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AirGradient: DIY Air Quality Monitoring with Open-Source Hardware & Firmware (airgradient.com)
323 points by walterbell 4 months ago | hide | past | favorite | 74 comments



Hi, founder of AirGradient here. Great to see that somebody submitted our open source DIY sensor instructions here!

As last time I am more than happy to send free PCBs to anybody who wants to build this sensor. It makes the build much easier as you don't have a lot of cables to handle. You just need to paypal me the postage fees.

If you like to get some, please press the orange button on the website and send me a message.


I have a question about calibration, have you tried measuring the CO2 sensor and PM sensor against a known calibrated sensor?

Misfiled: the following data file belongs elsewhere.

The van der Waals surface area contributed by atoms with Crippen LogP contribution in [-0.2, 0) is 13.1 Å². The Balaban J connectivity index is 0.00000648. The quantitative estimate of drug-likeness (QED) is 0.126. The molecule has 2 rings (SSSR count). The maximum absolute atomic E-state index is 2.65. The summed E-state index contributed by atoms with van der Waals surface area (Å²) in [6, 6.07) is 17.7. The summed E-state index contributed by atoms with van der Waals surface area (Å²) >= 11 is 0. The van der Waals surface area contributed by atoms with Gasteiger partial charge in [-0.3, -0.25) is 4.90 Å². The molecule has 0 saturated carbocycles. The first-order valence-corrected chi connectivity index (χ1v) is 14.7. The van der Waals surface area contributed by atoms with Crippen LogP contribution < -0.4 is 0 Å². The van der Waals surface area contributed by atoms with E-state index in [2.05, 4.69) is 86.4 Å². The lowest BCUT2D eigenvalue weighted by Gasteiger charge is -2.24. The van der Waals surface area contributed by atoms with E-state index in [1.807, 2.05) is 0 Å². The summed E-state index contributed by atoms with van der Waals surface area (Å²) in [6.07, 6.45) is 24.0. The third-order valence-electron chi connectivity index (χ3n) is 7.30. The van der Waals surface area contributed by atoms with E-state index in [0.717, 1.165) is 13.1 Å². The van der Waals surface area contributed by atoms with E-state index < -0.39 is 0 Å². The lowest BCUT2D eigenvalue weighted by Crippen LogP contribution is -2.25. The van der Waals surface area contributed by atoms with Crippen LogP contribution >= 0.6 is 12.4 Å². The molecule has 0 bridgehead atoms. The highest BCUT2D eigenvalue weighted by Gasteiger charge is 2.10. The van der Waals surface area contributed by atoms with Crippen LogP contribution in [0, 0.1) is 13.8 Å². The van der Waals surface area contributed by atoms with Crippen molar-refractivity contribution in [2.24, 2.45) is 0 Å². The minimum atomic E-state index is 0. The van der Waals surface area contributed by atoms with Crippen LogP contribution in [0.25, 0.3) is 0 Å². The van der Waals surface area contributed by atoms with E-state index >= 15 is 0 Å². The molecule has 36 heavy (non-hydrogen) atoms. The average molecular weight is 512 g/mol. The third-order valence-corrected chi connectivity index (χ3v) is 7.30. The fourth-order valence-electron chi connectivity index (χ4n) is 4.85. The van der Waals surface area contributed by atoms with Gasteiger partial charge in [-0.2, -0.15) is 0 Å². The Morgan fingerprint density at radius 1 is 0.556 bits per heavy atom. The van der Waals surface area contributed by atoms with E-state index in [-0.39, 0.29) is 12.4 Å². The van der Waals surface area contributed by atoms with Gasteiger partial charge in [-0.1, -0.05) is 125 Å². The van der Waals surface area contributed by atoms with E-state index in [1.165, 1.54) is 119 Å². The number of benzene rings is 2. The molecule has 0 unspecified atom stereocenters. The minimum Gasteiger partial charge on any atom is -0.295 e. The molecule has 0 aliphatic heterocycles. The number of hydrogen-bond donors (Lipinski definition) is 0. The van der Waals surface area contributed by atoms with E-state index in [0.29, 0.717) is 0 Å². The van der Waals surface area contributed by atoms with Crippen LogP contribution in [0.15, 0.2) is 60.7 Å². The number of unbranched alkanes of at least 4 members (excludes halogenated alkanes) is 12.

They will always give a useful 'relative change' indication but how does the SenseAir and the Plantower sensors compare with more expensive measurement equipment?


Thank you for this. As someone who lived through the hellish airscape of last year's Australian bushfires, and spent quite a bit of time discussing, advising, and publicizing air quality concerns, efforts like this are sorely needed.

At this point I've been recommending people buy PurpleAir monitors for grassroots air quality monitoring, but this looks like a really great DIY option.

I'm particularly excited about the CO2 sensor, since until this point I've been focused mostly on PM2.5 and PM10 particles, but am really keen to figure out if my stuffy apartment bedroom (and baby's room) is reaching too high CO2 levels at night (with corresponding headaches and impact on cognitive performance).


Yes, often when you seal your house to keep PM2.5 low, your CO2 values go up.

We measures this in classrooms [1] and I also wrote about the benefits of positive pressure systems to have near zero PM2.5 and low CO2 at the same time [2] even on heavily polluted days.

[1] https://www.airgradient.com/resources/we-measured-the-co2-le...

[2] https://www.airgradient.com/resources/positive-pressure-syst...